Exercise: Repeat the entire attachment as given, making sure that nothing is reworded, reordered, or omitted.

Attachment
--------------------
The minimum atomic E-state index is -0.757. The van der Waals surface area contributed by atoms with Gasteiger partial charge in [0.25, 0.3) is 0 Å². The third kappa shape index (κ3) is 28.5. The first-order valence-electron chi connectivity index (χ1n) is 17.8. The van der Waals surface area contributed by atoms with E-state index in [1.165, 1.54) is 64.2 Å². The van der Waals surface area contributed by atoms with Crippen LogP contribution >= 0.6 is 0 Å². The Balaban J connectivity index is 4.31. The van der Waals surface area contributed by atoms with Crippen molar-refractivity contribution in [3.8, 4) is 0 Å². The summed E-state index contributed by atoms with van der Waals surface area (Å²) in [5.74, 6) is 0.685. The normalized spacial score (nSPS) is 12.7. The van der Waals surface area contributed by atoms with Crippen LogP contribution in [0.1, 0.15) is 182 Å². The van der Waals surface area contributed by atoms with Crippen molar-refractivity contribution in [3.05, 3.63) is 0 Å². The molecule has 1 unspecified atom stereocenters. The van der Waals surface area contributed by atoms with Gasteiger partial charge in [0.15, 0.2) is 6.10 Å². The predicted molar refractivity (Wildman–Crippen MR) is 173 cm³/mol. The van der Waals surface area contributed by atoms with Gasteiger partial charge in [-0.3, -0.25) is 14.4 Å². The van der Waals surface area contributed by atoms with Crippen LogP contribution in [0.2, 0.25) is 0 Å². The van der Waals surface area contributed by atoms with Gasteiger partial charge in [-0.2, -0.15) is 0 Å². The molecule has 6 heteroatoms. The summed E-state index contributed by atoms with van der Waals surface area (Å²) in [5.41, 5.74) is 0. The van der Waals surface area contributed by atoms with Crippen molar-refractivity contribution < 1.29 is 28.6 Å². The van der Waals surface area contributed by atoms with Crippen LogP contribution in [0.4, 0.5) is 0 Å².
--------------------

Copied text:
The minimum atomic E-state index is -0.757. The van der Waals surface area contributed by atoms with Gasteiger partial charge in [0.25, 0.3) is 0 Å². The third kappa shape index (κ3) is 28.5. The first-order valence-electron chi connectivity index (χ1n) is 17.8. The van der Waals surface area contributed by atoms with E-state index in [1.165, 1.54) is 64.2 Å². The van der Waals surface area contributed by atoms with Crippen LogP contribution >= 0.6 is 0 Å². The Balaban J connectivity index is 4.31. The van der Waals surface area contributed by atoms with Crippen molar-refractivity contribution in [3.8, 4) is 0 Å². The summed E-state index contributed by atoms with van der Waals surface area (Å²) in [5.74, 6) is 0.685. The normalized spacial score (nSPS) is 12.7. The van der Waals surface area contributed by atoms with Crippen LogP contribution in [0.1, 0.15) is 182 Å². The van der Waals surface area contributed by atoms with Crippen molar-refractivity contribution in [3.05, 3.63) is 0 Å². The molecule has 1 unspecified atom stereocenters. The van der Waals surface area contributed by atoms with Gasteiger partial charge in [0.15, 0.2) is 6.10 Å². The predicted molar refractivity (Wildman–Crippen MR) is 173 cm³/mol. The van der Waals surface area contributed by atoms with Gasteiger partial charge in [-0.3, -0.25) is 14.4 Å². The van der Waals surface area contributed by atoms with Crippen LogP contribution in [0.2, 0.25) is 0 Å². The van der Waals surface area contributed by atoms with Gasteiger partial charge in [-0.2, -0.15) is 0 Å². The molecule has 6 heteroatoms. The summed E-state index contributed by atoms with van der Waals surface area (Å²) in [5.41, 5.74) is 0. The van der Waals surface area contributed by atoms with Crippen molar-refractivity contribution < 1.29 is 28.6 Å². The van der Waals surface area contributed by atoms with Crippen LogP contribution in [0.4, 0.5) is 0 Å².